The Canadian government through the federal court in Ottawa, Ontario has refused to issue entry visa to Olushola Wazzi Popoola, a former Officer of the disbanded Special Anti-Robbery Squad (SARS) a unit of the Nigerian Police, on the grounds that he engaged in crimes against humanity while in service.
According to the Canadian court judgment cited on Tuesday by AllNews Nigeria, all former operatives of defunct SARS intending to travel to Canada have very low chances of acquiring visa as the court upheld findings of the Immigration Department (ID) to the effect that “the Nigerian Police Force, and the SARS, in particular, have committed crimes against humanity from 2002 to 2015”.
Popoola became a member of the Nigerian Police Force in 2002. From 2002 to 2005, he was a member of the Special Anti-Robbery Squad [SARS] in Abuja. He was then transferred to the anti-robbery unit (not to be confused with the SARS) in Lagos until 2009. From 2009 to 2011, he returned to the SARS, this time in Lagos.
In 2011, following the death of his father, Popoola resigned from the Nigeria Police Force. According to his testimony, however, the Force never formally accepted his resignation and he had to continue reporting to work. From 2011, he became an ordinary police officer.
He was later promoted to the rank of Sergeant in 2015 and he left the Force the same year.
In 2016, Poopola left Nigeria for the United States. He then visited Canada, where he claimed refugee status.
Unfortunately, Poopola’s claim was suspended while his case was referred to the Immigration Division [ID] of the Immigration and Refugee Board for a determination of his inadmissibility.
On October 15, 2019, the ID found Mr Popoola inadmissible pursuant to section 35(1)(a) of the Immigration and Refugee Protection Act, SC 2001, c 27 [the Act].
“The ID reviewed the documentary evidence and found that the Nigerian Police Force, and the SARS in particular, have committed crimes against humanity from 2002 to 2015,” the judge, Grammond, wrote.
The findings of the ID, according to the judge, “is because mistreatment and torture of police detainees is endemic in Nigeria, for a number of reasons including corruption and impunity.”
“Extrajudicial killings are frequent. The SARS, in particular, is singled out in the documentary evidence as one of the most brutal units of the Force,” the judge added.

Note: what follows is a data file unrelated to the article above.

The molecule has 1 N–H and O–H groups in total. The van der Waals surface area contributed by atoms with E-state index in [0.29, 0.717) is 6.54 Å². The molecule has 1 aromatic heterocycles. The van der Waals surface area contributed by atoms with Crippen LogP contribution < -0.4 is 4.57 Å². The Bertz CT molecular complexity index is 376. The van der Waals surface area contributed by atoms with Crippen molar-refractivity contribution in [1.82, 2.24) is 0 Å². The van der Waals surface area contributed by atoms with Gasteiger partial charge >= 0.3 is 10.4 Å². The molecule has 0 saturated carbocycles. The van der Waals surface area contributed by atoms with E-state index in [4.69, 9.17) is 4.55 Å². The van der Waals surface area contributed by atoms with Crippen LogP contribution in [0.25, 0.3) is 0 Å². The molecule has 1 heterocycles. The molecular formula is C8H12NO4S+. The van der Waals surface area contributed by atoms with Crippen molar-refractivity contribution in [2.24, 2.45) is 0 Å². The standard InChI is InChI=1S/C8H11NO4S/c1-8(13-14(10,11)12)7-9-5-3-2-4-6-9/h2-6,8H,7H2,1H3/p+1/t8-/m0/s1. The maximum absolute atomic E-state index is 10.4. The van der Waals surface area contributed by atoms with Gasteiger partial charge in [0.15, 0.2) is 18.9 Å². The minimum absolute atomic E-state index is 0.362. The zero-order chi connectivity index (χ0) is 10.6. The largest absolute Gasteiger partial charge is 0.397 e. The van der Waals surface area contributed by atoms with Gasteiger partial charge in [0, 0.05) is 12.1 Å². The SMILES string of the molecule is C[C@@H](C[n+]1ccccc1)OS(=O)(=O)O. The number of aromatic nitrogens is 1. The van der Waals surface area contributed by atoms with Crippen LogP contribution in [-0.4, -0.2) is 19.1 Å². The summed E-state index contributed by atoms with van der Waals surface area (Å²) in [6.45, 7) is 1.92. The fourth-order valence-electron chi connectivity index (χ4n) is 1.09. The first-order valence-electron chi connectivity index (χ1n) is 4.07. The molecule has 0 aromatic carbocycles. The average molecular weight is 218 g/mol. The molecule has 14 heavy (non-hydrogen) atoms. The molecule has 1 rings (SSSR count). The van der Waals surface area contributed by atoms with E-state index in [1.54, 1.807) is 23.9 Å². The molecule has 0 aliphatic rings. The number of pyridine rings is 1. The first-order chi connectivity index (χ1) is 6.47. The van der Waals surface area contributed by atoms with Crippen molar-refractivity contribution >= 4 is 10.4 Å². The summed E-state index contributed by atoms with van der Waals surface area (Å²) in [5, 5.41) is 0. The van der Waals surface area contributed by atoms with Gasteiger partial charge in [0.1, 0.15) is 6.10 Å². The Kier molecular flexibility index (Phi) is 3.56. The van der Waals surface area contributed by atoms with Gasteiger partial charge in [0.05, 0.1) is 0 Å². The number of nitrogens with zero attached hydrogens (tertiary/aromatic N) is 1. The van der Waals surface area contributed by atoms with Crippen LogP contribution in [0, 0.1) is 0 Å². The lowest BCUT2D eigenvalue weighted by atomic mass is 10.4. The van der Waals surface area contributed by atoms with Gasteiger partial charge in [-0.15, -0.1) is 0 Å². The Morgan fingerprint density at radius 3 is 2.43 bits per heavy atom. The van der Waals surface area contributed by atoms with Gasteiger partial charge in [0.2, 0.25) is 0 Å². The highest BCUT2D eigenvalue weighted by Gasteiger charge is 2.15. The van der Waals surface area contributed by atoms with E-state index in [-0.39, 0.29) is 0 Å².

Mr Popoola had approached the court after the Immigration Department (ID) of Canada, on October 15, 2019, found him inadmissible pursuant to section 35(1)(a) of the Immigration and Refugee Protection Act, SC 2001, c 27 [the Act].
On October 15, 2019, the ID found Popoola inadmissible according to section 35(1)(a) of the Immigration and Refugee Protection Act, SC 2001, c 27 [the Act].
The judge, Sébastien Grammond, delivering judgment on Mr Popoola’s case, held that by merely handing over suspects “to the criminal investigation department” despite knowing that they “would be subject to human rights violations,” the applicant without necessarily participating directly in the SARS’ crimes had made “a significant contribution” to the unit’s atrocities.
The judge ruled, “The main part of the ID’s decision is devoted to the issue of whether Popoola made a knowing and significant contribution to the SARS’s criminal activity.
“A finding that Mr Popoola engaged in crimes against humanity does not require proof that he personally tortured detainees — which he denies. Rather, his contribution to the organization’s crimes must be assessed according to the test laid out by the Supreme Court of Canada in Ezokola v Canada (Citizenship and Immigration), 2013 SCC 40,  2 SCR 678 [Ezokola].
“In this regard, the ID considered that Popoola voluntarily joined the Nigerian Police Force; that he spent five years with the SARS, a unit known for being especially brutal; that he admitted knowing about the prevalence of torture and mistreatment of detainees in the organization, although he tried to minimize its scope in his testimony; and that he resigned for personal reasons, not because he learned of human rights abuses. As to his contribution to the organization’s crimes, the ID concluded as follows:
“Since Mr. Popoola reasonably knew that when he was a member of the SARS the suspects he handed over to the criminal investigation department would be subject to human rights violations, the tribunal finds this to be a significant contribution to the criminal purpose of the organization since he had the knowledge of what could befall the individual subject to investigation.”
The court in the judgment delivered on April 8 dismissed Popoola’s application for a review of the Immigration Department’s decision to deny him entry into Canada.